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Genes, girls and Gamow

After the double helix

Turned by a helix?

I've encountered James D. Watson in the flesh just once. He was at The Royal Society in LondonFUNKAR INTE ????????? to receive an award from the Genetics Society a few years ago. His acceptance speech was rambling and the volume of his voice fluctuated wildly so that at times he was barely audible. He was rude to some of those who asked him questions, he made several offensive remarks and his comments about a distinguished fellow scientist were astonishing. Although others had warned me about Watson's demeanour, I was shocked to find that they had not been exaggerating. Has he always been like this, I wondered?

'Genes, girls and Gamow' is James Watson's biography of the years immediately after he and Francis Crick suggested a double-helical structure for DNA. It covers mainly the period from 1953 to 1956 and follows Watson back to the USA (to Caltech, workplace of Linus Pauling), then a brief return to Cambridge before finally taking up a post at Harvard University in the USA. This was the time when most of the key players had yet to receive a Nobel Prize, Rosalind Franklin was still alive and working, and the precise role of RNA in protein synthesis was still a matter for speculation. There's also a short epilogue that describes events up to 1968 when he was appointed Director of Cold Spring Harbor Laboratory and married Liz Lewis.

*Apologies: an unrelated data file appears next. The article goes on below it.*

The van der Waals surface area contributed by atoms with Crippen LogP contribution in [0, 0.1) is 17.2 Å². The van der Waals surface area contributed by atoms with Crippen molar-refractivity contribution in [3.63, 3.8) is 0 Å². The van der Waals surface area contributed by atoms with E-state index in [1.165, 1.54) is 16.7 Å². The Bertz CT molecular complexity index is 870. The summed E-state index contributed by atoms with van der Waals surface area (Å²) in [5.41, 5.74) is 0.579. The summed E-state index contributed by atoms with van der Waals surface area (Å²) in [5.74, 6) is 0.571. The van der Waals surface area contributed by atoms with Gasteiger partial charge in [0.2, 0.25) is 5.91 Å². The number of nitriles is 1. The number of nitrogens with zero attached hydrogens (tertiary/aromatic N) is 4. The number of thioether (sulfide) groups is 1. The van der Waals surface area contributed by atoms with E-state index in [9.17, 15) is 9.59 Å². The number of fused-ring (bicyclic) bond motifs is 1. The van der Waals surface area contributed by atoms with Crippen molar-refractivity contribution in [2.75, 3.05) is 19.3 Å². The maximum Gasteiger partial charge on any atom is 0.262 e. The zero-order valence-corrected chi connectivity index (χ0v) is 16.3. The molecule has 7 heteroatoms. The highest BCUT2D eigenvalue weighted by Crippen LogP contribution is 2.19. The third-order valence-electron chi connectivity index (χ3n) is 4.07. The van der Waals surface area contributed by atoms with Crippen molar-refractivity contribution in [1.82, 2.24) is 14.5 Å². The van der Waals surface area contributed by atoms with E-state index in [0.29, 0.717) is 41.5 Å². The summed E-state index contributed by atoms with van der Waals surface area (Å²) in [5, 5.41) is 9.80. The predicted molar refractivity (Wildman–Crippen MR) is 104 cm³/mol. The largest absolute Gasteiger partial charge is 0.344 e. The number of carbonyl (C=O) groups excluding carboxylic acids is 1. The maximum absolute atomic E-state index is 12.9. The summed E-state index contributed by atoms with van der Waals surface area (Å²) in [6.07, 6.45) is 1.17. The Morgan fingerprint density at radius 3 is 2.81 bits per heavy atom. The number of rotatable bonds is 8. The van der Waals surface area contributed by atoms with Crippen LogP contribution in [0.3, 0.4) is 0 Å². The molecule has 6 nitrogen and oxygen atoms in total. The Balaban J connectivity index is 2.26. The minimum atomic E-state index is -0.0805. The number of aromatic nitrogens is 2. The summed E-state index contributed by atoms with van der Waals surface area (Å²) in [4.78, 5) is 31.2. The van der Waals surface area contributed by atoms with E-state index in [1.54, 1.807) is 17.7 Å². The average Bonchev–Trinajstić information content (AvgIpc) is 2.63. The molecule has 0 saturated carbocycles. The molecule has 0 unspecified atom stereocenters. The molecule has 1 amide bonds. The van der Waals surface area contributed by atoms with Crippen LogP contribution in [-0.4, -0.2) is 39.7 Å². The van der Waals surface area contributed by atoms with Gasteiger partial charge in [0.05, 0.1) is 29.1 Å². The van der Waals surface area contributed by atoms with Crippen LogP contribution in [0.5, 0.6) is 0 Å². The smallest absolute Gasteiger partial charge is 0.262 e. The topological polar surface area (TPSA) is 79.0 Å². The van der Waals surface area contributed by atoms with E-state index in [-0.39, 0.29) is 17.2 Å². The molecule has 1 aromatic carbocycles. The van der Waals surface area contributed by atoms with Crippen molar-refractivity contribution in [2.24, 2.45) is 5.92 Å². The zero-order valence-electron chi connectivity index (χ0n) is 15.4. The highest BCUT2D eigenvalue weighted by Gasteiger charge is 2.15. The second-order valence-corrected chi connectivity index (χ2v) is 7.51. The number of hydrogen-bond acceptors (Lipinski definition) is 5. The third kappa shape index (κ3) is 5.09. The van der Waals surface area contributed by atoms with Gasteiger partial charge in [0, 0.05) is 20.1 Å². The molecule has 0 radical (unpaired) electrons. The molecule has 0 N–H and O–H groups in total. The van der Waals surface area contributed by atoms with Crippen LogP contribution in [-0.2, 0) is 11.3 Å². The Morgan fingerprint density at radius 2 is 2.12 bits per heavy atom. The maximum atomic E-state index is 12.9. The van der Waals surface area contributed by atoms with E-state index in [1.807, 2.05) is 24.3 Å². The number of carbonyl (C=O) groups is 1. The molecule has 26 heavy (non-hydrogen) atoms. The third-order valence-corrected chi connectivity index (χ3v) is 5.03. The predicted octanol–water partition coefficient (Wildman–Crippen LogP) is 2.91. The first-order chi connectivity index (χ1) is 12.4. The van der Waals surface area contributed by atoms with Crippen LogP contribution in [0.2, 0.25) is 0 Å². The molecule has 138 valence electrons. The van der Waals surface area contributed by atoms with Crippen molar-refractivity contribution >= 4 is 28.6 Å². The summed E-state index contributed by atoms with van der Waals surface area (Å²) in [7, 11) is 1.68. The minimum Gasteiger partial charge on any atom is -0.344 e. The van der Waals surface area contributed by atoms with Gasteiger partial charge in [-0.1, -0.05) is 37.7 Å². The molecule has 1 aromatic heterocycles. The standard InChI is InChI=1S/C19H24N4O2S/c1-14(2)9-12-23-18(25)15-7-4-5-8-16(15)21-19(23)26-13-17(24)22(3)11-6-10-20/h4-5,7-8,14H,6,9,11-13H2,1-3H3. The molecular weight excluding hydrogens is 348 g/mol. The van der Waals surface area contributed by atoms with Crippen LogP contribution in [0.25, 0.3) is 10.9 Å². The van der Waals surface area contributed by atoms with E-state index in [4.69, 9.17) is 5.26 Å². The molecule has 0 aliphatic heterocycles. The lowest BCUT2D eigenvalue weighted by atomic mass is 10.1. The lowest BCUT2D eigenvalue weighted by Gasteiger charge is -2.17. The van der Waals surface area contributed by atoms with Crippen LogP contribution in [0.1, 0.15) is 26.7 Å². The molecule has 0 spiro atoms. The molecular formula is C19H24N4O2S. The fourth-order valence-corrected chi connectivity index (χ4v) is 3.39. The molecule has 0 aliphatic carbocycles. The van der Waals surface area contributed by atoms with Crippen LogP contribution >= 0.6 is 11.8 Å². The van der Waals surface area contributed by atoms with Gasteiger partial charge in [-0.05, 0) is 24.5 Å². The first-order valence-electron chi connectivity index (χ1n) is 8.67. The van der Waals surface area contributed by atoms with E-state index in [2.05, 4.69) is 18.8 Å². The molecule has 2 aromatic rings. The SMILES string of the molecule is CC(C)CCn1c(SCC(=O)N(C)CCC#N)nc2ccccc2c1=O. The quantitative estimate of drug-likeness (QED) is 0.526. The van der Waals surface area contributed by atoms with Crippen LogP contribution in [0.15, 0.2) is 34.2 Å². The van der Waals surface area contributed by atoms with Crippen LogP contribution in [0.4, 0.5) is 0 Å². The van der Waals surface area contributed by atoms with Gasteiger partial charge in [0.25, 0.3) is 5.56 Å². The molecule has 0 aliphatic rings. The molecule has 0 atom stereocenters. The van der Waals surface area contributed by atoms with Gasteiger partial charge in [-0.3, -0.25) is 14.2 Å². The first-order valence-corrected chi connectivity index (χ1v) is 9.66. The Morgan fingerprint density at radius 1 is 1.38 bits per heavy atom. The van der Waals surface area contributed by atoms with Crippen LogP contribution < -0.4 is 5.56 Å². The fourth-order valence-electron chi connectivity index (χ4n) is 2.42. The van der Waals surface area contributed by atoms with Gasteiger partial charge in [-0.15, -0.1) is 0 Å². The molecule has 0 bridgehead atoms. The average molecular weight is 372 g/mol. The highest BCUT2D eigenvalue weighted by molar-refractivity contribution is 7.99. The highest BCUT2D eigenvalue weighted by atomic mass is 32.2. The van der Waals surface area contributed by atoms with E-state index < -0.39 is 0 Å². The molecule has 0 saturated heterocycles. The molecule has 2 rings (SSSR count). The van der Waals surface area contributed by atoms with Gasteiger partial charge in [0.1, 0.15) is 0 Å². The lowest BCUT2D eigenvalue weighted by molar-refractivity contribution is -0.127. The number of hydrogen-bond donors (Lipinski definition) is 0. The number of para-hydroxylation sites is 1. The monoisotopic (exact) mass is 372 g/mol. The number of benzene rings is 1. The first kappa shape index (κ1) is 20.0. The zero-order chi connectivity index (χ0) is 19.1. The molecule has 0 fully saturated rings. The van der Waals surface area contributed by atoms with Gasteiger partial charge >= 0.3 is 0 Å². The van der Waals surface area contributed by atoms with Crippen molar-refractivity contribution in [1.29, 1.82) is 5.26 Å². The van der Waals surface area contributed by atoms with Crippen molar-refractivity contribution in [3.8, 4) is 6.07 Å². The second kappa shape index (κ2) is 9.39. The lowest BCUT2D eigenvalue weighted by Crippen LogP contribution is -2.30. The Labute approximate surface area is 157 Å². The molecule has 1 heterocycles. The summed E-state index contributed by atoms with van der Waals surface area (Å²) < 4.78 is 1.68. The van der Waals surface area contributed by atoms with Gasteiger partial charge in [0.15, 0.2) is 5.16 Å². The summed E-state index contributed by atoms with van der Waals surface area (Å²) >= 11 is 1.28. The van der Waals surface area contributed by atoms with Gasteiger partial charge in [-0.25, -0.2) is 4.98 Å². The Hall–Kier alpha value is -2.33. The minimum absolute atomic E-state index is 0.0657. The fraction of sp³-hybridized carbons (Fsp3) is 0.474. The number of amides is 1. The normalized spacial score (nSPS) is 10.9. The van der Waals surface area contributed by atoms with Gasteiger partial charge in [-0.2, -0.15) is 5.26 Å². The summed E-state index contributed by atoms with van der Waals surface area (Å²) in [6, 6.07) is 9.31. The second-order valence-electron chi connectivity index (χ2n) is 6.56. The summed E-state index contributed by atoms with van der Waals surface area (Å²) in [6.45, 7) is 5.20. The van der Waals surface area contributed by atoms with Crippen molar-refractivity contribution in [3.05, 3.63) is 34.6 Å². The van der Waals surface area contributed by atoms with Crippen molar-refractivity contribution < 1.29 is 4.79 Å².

The book has been complied in part from correspondence between Watson, his teenage girlfriend of the time and George Gamow - the Russian physicist turned biologist and instigator of the 'RNA Tie Club'. Why Watson wrote this account and who he thought might be at all interested in it is something of a mystery. The science within is too fragmentary and arcane for most readers to follow. Watson's blow-by-blow account of his and others' social lives, which forms the bulk of the text, is simply embarrassing. He meets many famous people, but never tells us what any of them are like. There is no real narrative. This is a great shame, as in 'The Double Helix' Waston showed that he could weave an amusing and enthralling, if controversial, tale.

When I turned the last page of this book, I couldn't help but feel some sympathy for a man who had, perhaps unwittingly at the age of 73 and encouraged by a publisher, exposed his flaws and private life to the world. Another reviewer has suggested that a close friend should have stopped him from bearing his soul. We're all human and maybe Watson is just an unfashionably honest human. Unfortunately, Peter Pauling, one of the book's main 'victims', points out in his foreword that "As a work of reference to what actually happened, this book is unreliable. There are many mistakes and errors of fact".

So, I'm still none the wiser. Has Watson always been brash and opinionated? It really doesn't matter. If you want to discover more about what happened after 'The Double Helix', read Francis Crick's modest and entertaining memoir 'What mad pursuit', or if you're interested in an authoritative historical account try Horace Freeland Judson's 'The eighth day of creation'.

Dean Madden
Co-Director
National Centre for Biotechnology Education
The University of Reading Whiteknights
PO Box 226
Reading RG6 6AP
The United Kingdom

Reference
1. What mad pursuit by Francis Crick (1990) Penguin Books, London. ISBN: 0 14011 973 6. [Currently out-of-print]
2. The eighth day of creation by Horace Freeland Judson (1996) Cold Spring Harbor Laboratory Press, New York. ISBN: 0 87969 478 5.

Sidansvarig: Sven Toresson|Sidan uppdaterades: 2016-07-13
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